Wisburg teachers stage sit-in to protest mosquito infestation

Teachers of the Wisburg Secondary School yesterday staged a sit-in exercise to protest an ongoing mosquito infestation.

The teachers were adamant that they will not be returning to the classrooms until the situation is properly rectified.

A teacher at the Wisburg Secondary told Stabroek News, “mosquitoes take over the school” and as a result the teachers were unable to teach. The teacher stated that this has been an ongoing situation and it is affecting the entire school population, which consists of over 40 teachers and more than 700 pupils. The teacher, who described the mosquitoes as “black and huge,” explained that when they arrived at the institution yesterday morning, a swarm of mosquitoes would cover the arm or leg of anyone who was stationary.

The teacher added that they were forced to stage a two-day sit in about two weeks ago over the same situation. There was also a similar situation last week, she said, while noting that the mosquitoes have been a problem “for quite a while.”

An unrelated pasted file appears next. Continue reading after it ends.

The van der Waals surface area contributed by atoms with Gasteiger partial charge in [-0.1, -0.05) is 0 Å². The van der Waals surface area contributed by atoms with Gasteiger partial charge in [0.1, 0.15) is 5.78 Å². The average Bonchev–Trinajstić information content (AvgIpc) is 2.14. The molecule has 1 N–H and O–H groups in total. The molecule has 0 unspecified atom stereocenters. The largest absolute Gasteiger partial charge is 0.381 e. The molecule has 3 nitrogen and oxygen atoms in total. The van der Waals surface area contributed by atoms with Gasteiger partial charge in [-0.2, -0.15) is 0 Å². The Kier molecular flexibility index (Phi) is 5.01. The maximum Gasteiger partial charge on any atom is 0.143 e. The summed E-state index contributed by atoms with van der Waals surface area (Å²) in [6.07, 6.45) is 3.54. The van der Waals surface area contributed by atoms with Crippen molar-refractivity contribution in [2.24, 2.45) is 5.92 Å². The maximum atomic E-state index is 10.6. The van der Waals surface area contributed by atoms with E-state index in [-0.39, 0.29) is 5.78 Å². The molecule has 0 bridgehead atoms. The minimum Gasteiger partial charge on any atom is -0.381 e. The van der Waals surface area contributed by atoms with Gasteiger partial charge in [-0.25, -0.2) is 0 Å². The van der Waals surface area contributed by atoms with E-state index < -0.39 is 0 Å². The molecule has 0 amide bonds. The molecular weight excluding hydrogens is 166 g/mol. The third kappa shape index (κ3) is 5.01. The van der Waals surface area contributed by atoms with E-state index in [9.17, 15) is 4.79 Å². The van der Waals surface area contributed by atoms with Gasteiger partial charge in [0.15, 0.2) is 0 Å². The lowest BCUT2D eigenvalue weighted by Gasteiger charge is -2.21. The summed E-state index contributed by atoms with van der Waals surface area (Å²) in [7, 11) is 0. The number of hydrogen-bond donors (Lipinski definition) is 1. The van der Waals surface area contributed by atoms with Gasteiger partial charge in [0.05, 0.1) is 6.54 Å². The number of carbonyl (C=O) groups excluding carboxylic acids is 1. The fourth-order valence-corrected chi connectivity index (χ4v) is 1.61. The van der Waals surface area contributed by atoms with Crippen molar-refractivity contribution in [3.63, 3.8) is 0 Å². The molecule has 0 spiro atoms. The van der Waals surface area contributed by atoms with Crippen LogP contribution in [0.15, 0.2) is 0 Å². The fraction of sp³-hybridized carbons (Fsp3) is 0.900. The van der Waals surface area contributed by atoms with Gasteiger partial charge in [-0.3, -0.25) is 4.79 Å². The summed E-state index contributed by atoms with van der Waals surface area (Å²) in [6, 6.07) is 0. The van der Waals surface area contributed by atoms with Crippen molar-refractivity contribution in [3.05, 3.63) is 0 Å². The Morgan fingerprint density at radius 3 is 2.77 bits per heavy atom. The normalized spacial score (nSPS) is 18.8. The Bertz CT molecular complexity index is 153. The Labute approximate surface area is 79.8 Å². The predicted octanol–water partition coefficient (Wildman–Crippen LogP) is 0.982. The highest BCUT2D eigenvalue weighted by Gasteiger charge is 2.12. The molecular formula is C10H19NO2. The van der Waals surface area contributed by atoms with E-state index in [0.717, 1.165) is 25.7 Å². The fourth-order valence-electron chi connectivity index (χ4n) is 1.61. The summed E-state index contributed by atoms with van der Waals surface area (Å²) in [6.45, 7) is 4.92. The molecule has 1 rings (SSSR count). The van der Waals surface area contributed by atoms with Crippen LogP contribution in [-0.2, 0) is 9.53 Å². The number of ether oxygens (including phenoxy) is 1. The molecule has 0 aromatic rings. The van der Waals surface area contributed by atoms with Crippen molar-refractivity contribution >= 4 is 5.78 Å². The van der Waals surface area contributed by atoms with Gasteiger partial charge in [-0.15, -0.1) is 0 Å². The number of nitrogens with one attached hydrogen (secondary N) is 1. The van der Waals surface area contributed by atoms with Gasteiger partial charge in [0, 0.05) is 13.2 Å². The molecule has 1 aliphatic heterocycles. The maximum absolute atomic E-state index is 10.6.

Stabroek News was told that persons contracted by the ministry previously visited and sprayed the school. This arrangement, however, has apparently stopped.

The teacher said that after yesterday’s protest, the head teacher informed regional education officials of the situation as the teachers have no authority to send students home. Some students remained while others went home.

Contacted last evening, Region Ten Chairman Sharma Solomon said that he was made aware of the situation but was in Georgetown on work-related duties. He said he was hoping to meet the teachers today with a view to having the issue sorted out. Solomon said that vector control throughout the region has been an issue.

He was unsure about the reasons for the infestation, since as far as he knew Wisburg Secondary is cleaned regularly. He stressed that a lot of schools throughout the region need to be fumigated, while noting that the region had asked that this be done before school reopened in January. “We want widespread fogging not only at Wisburg,” he stressed. Solomon explained that the Watooka Day School reopened it doors one week into the school term in order to have asbestos removed. He explained that the region had asked that the school be fogged but this was not done.

He added that the regional administration has received similar complaints about mosquito infestation at the New Silver City and the Harmony secondary schools.

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